Pinched Nerve

Pinched Nerve In The Spine 

Your spinal cord is filled with nerves that provide communication pathways between the body and brain. When a nerve becomes pinched or impinged, an inflammatory process begins that can lead to severe pain and impact your quality of life. Also called radiculopathy, pinched nerves can occur in any part of the spine but are most common in the neck and lower back.

At Desert Institute for Spine Care, our orthopedic doctors offer advanced treatment options for pinched nerve in the spine. We are leaders in compassionate, minimally invasive care for cervical and lumbar radiculopathy, providing patients with relief from their painful symptoms.

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Model of the human spine with pinched nerves running through it

What Is a Pinched Nerve?

Pinched nerve, as it’s commonly called, is not an official medical term. It describes damage or injury that can occur to a nerve or set of nerves. Radiculopathy is caused most often by a compressed, constricted or stretched nerve in the spine. Sciatica is the lay term used to describe this referred leg pain that originates in the lumbar spine. Pinched nerves are most common in the lower back, called lumbar radiculopathy, or the neck, called cervical radiculopathy.

The spinal cord is an essential communication channel, continually relaying messages between the brain and body. It travels through the spinal column with exiting nerves branching out through openings in the vertebrae to the rest of the body.

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Where Do Pinched Nerves Occur?

Pinched nerves can occur when surrounding bones, intervertebral discs or other tissue puts pressure on these nerves.

When a nerve becomes pinched, pain or numbness often serves as a warning signal. While the damage caused by a pinched nerve may be minor, you should never ignore these symptoms. If not treated, pinched nerves can lead to short-term or irreversible damage, such as loss of sensation or muscle weakness.

What Are the Causes of a Pinched Nerve?

The nerves that run through your spine are a delicate network, controlling and coordinating a number of bodily functions taking place throughout the body. Increased pressure on these nerves can be caused by a wide variety of issues, from age-related degeneration to poor posture.

While anyone can experience a pinched nerve, adults 40 to 50 years of age are most susceptible. Lifestyle risk factors include repetitive heavy lifting, smoking and certain activities like playing golf.

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Model of spine vertebrae with a pinched nerve running through it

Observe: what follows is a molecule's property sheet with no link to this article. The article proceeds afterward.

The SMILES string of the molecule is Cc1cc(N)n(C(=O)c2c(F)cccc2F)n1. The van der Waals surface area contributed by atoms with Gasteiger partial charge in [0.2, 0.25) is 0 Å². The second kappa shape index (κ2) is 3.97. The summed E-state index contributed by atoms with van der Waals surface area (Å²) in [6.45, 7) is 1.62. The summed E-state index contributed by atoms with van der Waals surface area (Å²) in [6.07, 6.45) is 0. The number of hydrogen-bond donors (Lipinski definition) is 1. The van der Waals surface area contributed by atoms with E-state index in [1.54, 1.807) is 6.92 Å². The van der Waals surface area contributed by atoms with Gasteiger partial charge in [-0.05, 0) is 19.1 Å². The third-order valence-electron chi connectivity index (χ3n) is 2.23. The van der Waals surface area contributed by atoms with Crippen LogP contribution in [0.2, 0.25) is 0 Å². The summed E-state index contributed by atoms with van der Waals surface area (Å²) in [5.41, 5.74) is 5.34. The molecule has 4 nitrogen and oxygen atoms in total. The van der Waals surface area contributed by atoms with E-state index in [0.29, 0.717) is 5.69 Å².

Nerve Compression Is Commonly Associated with Existing Spinal Conditions, Such As:

The gel-like discs between your vertebrae can weaken or crack and develop tears. When the inner part of the disc pushes out and becomes a bulging or herniated disc, this can put pressure on the nerves in the spine.

These bony projections sometimes develop along a bone’s edge and compress or pinch the nerves traveling through spinal openings.

Nerves are especially vulnerable in the spinal canal as they pass through narrow openings called foramen. If these areas become abnormally narrowed, this can cause radiculopathy.

This condition can cause swelling and inflammation, putting pressure on nerve roots.

Damage from an injury or accident to the spine’s structures can lead to severe inflammation, creating pressure on the nerves.

What Are the Symptoms of a Pinched Nerve?

Depending on the underlying cause and whether you are experiencing cervical or lumbar radiculopathy, your symptoms may vary. The most common sign of a pinched nerve is a tingling sensation or slight numbness.

Other symptoms may include:

  • Pins and needles or burning sensation
  • Pain that radiates outward from the injured area
  • Sharp or dull pain that gets worse when moving, coughing or sneezing
  • Cramping or muscle spasms
  • Sensation of feet or hands falling asleep
  • Weakness in your extremities
  • Sciatica pain in your back, buttocks and into your legs

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Woman rubbing her lower back which has a highlighted area of pain
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Treatment Options for a Pinched Nerve or Radiculopathy in Arizona

If you suspect that you may have cervical or lumbar radiculopathy, the spine care experts at DISC can provide you with an accurate diagnosis as well as a wide range of pain treatment options. A pinched nerve can be associated with a number of underlying conditions. Our first aim is to provide a precise diagnosis using our proprietary diagnostic techniques.

Once we understand your pain journey more fully, we can create a personalized treatment plan at one of our spine centers in the Phoenix area. This could include conservative care, such as medication or therapeutic pain injections. However, for severe pain that persists, we may recommend a surgical solution. The orthopedic surgeons at DISC specialize in minimally invasive surgical techniques as well as more traditional spine surgeries.

At DISC we also treat pinched nerves routinely with the least invasive techniques called Endoscopic Spine Surgery. These techniques were pioneered and developed at DISC and patients from around the world have traveled to us for our experience and success rates.

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Find Doctors Who Treat Pinched Nerves in Phoenix, AZ

If you are experiencing unexplained tingling, numbness or pain in your back or extremities, contact DISC right away. A pinched nerve can have potentially serious side effects, so it’s essential to meet with one of our spine care experts as soon as possible.


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